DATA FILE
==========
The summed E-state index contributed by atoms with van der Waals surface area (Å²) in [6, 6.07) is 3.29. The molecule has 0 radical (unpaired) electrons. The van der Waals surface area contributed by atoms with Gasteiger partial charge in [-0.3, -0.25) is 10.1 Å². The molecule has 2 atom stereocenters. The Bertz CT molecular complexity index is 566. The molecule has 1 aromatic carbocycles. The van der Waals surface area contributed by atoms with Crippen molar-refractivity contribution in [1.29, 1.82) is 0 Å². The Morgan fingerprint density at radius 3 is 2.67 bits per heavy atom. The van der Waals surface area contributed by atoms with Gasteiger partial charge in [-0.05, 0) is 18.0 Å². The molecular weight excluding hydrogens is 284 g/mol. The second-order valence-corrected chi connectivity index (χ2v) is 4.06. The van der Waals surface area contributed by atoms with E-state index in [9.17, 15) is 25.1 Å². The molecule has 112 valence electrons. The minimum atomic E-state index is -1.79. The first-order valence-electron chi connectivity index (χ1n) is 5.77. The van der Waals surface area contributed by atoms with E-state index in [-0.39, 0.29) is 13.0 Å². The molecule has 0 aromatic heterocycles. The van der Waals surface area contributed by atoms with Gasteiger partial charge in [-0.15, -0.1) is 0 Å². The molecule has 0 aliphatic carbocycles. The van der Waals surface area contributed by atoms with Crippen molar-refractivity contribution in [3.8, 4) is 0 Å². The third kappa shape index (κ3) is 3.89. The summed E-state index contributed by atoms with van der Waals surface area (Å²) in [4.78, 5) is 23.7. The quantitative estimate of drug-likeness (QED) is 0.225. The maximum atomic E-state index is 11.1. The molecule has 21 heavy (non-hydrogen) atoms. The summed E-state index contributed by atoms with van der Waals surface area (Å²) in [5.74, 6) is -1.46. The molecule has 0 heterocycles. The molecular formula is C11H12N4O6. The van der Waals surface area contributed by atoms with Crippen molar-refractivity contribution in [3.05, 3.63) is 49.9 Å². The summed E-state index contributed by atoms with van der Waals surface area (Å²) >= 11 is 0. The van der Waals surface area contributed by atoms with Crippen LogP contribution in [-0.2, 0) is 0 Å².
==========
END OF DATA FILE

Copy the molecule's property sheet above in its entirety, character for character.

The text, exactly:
The summed E-state index contributed by atoms with van der Waals surface area (Å²) in [6, 6.07) is 3.29. The molecule has 0 radical (unpaired) electrons. The van der Waals surface area contributed by atoms with Gasteiger partial charge in [-0.3, -0.25) is 10.1 Å². The molecule has 2 atom stereocenters. The Bertz CT molecular complexity index is 566. The molecule has 1 aromatic carbocycles. The van der Waals surface area contributed by atoms with Crippen molar-refractivity contribution in [1.29, 1.82) is 0 Å². The Morgan fingerprint density at radius 3 is 2.67 bits per heavy atom. The van der Waals surface area contributed by atoms with Gasteiger partial charge in [-0.05, 0) is 18.0 Å². The molecular weight excluding hydrogens is 284 g/mol. The second-order valence-corrected chi connectivity index (χ2v) is 4.06. The van der Waals surface area contributed by atoms with E-state index in [9.17, 15) is 25.1 Å². The molecule has 112 valence electrons. The minimum atomic E-state index is -1.79. The first-order valence-electron chi connectivity index (χ1n) is 5.77. The van der Waals surface area contributed by atoms with E-state index in [-0.39, 0.29) is 13.0 Å². The molecule has 0 aromatic heterocycles. The van der Waals surface area contributed by atoms with Gasteiger partial charge in [-0.15, -0.1) is 0 Å². The molecule has 0 aliphatic carbocycles. The van der Waals surface area contributed by atoms with Crippen molar-refractivity contribution in [3.8, 4) is 0 Å². The third kappa shape index (κ3) is 3.89. The summed E-state index contributed by atoms with van der Waals surface area (Å²) in [4.78, 5) is 23.7. The quantitative estimate of drug-likeness (QED) is 0.225. The maximum atomic E-state index is 11.1. The molecule has 21 heavy (non-hydrogen) atoms. The summed E-state index contributed by atoms with van der Waals surface area (Å²) in [5.74, 6) is -1.46. The molecule has 0 heterocycles. The molecular formula is C11H12N4O6. The van der Waals surface area contributed by atoms with Crippen molar-refractivity contribution in [3.05, 3.63) is 49.9 Å². The summed E-state index contributed by atoms with van der Waals surface area (Å²) >= 11 is 0. The van der Waals surface area contributed by atoms with Crippen LogP contribution in [-0.2, 0) is 0 Å².